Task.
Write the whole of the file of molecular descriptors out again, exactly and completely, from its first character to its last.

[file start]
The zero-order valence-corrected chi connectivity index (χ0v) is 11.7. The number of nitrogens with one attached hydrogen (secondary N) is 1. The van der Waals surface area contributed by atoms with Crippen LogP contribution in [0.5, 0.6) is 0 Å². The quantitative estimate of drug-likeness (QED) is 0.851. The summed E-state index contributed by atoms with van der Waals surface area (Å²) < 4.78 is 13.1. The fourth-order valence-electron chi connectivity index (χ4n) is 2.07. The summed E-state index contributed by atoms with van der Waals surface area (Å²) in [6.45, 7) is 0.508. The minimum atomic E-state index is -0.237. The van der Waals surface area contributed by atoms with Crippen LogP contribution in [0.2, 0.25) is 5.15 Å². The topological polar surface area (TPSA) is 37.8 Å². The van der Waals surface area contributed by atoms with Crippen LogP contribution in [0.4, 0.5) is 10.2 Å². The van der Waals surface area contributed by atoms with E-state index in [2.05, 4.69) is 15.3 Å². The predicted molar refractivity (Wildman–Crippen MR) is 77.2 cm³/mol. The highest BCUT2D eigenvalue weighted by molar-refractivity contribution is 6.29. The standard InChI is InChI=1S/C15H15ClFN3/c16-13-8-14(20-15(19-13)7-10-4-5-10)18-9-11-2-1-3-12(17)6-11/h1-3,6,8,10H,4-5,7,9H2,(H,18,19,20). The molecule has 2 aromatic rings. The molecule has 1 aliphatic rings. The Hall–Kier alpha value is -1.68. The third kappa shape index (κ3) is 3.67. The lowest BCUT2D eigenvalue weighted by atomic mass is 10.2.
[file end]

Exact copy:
The zero-order valence-corrected chi connectivity index (χ0v) is 11.7. The number of nitrogens with one attached hydrogen (secondary N) is 1. The van der Waals surface area contributed by atoms with Crippen LogP contribution in [0.5, 0.6) is 0 Å². The quantitative estimate of drug-likeness (QED) is 0.851. The summed E-state index contributed by atoms with van der Waals surface area (Å²) < 4.78 is 13.1. The fourth-order valence-electron chi connectivity index (χ4n) is 2.07. The summed E-state index contributed by atoms with van der Waals surface area (Å²) in [6.45, 7) is 0.508. The minimum atomic E-state index is -0.237. The van der Waals surface area contributed by atoms with Crippen LogP contribution in [0.2, 0.25) is 5.15 Å². The topological polar surface area (TPSA) is 37.8 Å². The van der Waals surface area contributed by atoms with Crippen LogP contribution in [0.4, 0.5) is 10.2 Å². The van der Waals surface area contributed by atoms with E-state index in [2.05, 4.69) is 15.3 Å². The predicted molar refractivity (Wildman–Crippen MR) is 77.2 cm³/mol. The highest BCUT2D eigenvalue weighted by molar-refractivity contribution is 6.29. The standard InChI is InChI=1S/C15H15ClFN3/c16-13-8-14(20-15(19-13)7-10-4-5-10)18-9-11-2-1-3-12(17)6-11/h1-3,6,8,10H,4-5,7,9H2,(H,18,19,20). The molecule has 2 aromatic rings. The molecule has 1 aliphatic rings. The Hall–Kier alpha value is -1.68. The third kappa shape index (κ3) is 3.67. The lowest BCUT2D eigenvalue weighted by atomic mass is 10.2.